Alex Zhang Hungtai is influenced as much by filmmakers as fellow musicians.
Alex Zhang Hungtai is influenced as much by filmmakers as fellow musicians, and it’s not hard to find filmic comparisons in his music: the noir rockabilly cool of David Lynch, the transient searching of Wong Kar-Wai. If you want to, you can use cinema as a starting point for Zhang’s new album Divine Weight, too. It’s hard to imagine him playing back the solemn choirs of “Matrimony” and not thinking of Popol Vuh’s soundtrack to Aguirre: The Wrath of God, with its uncanny choir organs. And the puffs of saxophone on “Pierrot” and “This Is Not My Country” might suggest the Stygian steam issuing from deep beneath Taxi Driver’s New York.
But Divine Weight is concerned with a deeper level of projection than what cameras can capture and regurgitate. “To believe is to project a certain reality onto the external world,” says a Bandcamp blurb, and in a recent Fader interview, Zhang seems preoccupied with ghosts: those that inhabit the empty streets of Taipei at 5 a.m., for instance, or that exist between the buildings of Hong Kong’s Yaumatei district, a place where there is “no space for anything to survive”—but where Zhang did, for three months. Ghosts probably don’t exist, but if you’re drifting through deserted city streets on a moped on acid at 5 a.m., it’s easy enough to believe.
The five tracks here are ghosts in their own way. In the four years since hanging up his best-known moniker Dirty Beaches, Zhang made the saxophone his primary instrument. Many of these tracks come from the stem files of incomplete compositions, which Zhang further distorted until the saxophone began to resemble something else entirely—the scraping of a violin, perhaps, or a particularly distorted guitar. Like dub or skeletal R&B, this music benefits from the empty space. Maybe they could have been neatly woven into pop songs like on early Dirty Beaches releases like Badlands. But free of structural constraints, they seem to expand.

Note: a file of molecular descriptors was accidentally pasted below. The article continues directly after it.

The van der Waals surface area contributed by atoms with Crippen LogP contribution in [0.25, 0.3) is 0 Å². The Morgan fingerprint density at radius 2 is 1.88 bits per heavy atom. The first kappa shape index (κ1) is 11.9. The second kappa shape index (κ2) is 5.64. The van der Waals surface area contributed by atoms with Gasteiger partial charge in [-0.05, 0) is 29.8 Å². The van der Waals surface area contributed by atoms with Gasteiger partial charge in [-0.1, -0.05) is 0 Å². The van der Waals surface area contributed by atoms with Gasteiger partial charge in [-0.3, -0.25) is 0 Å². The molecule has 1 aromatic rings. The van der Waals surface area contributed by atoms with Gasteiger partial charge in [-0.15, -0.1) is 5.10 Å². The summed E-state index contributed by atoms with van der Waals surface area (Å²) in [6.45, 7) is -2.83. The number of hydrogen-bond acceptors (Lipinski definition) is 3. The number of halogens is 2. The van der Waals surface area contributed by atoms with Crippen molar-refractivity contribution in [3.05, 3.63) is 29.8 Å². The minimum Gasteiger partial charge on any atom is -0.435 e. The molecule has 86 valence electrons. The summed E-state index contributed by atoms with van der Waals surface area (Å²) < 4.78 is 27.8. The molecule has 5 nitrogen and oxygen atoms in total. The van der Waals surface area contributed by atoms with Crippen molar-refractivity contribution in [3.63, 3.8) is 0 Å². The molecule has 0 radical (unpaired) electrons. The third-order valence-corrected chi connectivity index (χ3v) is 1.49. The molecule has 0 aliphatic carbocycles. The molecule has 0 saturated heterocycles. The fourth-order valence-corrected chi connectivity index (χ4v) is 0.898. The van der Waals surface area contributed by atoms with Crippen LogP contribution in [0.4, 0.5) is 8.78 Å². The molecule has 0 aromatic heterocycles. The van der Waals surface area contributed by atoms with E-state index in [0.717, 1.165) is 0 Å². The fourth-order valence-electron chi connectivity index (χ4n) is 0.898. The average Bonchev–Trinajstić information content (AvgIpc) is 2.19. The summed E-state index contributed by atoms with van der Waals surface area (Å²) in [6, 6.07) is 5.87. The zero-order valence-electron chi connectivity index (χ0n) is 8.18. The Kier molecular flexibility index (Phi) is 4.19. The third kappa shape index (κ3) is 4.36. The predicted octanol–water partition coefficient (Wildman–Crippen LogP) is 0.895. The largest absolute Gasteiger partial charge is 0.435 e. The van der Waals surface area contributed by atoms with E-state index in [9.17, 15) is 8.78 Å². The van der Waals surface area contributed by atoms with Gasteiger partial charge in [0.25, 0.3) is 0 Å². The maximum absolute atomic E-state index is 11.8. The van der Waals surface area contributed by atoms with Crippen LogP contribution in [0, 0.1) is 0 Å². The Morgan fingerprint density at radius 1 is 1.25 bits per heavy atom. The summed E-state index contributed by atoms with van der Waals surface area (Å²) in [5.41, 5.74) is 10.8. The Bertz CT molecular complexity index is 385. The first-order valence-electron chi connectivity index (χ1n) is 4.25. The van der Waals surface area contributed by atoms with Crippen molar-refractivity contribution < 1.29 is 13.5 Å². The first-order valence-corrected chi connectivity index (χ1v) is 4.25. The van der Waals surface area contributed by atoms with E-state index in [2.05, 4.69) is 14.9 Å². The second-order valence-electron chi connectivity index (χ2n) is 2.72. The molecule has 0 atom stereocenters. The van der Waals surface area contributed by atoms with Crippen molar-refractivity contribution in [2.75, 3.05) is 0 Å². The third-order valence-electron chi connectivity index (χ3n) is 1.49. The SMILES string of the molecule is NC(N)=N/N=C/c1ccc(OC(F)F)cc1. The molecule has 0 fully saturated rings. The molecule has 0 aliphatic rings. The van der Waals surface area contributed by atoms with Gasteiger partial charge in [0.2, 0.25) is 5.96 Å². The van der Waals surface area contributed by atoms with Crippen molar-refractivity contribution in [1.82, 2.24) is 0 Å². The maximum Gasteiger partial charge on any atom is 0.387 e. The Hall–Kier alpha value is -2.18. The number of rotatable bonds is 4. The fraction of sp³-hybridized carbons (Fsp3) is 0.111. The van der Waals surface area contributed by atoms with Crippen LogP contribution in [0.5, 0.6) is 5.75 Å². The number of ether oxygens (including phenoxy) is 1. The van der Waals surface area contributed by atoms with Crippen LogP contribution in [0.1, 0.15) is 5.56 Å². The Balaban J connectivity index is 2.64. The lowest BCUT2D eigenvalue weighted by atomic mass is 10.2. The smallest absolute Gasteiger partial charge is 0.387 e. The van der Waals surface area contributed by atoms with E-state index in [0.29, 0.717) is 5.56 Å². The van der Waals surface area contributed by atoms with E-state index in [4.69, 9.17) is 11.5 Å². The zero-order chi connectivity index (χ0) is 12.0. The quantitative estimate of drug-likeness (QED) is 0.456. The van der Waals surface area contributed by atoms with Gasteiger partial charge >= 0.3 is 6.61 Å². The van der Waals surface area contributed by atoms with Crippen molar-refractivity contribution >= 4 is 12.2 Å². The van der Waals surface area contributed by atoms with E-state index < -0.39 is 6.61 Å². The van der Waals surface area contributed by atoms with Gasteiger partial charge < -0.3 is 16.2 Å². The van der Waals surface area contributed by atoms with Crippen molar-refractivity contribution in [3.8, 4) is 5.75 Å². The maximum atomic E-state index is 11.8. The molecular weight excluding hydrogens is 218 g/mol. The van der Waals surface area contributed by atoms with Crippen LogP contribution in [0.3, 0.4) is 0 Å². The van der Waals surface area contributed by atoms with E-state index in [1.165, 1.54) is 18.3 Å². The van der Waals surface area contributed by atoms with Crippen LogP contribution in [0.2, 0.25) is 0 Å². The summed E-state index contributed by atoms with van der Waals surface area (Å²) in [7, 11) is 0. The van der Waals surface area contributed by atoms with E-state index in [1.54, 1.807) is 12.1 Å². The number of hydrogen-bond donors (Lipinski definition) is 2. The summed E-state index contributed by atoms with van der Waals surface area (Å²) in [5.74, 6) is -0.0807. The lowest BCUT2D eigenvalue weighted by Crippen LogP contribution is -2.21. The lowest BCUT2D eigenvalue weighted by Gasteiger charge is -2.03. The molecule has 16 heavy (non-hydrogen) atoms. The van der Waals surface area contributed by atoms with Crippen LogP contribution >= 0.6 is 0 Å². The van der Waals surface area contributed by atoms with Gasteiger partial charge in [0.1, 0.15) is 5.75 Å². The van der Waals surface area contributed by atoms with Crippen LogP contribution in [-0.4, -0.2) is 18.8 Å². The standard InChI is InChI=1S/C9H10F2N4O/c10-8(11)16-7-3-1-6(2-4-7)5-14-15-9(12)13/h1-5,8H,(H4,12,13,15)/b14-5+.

Divine Weight is short, but it deepens dramatically, beginning as it does with the shorter tracks—the pneumatic “Pierrot” and the holy “Matrimony”—and yielding to longer cuts like the seven-minute “This Is Not My Country” and the title track, which takes up more than half the record’s runtime. (“Yaumatei” is a short, ghostly interstitial, only four minutes.) It’s a rare treat to hear an album that seems to open onto infinity like Divine Weight does, especially one so short. Ambient and ambient-adjacent albums in the 40-minute ballpark often feel insubstantial.
But if Divine Weight feels longer than it is, it’s not always a positive; this is a tough listen bordering on endurance-test territory. “Divine Weight” in particular refuses to yield over 20 minutes of tempestuous church organs that groan and grumble and perpetually threaten to detune. One wondering if our film-buff hero hasn’t been watching a lot of Béla Tarr and Robert Bresson lately, so delightfully does this music seem to challenge what we want out of “entertainment.” If you want peace and placidity from mood music, this isn’t your neck of the woods. But for those with a prepared, patient ear, this stuff might have you believing in ghosts.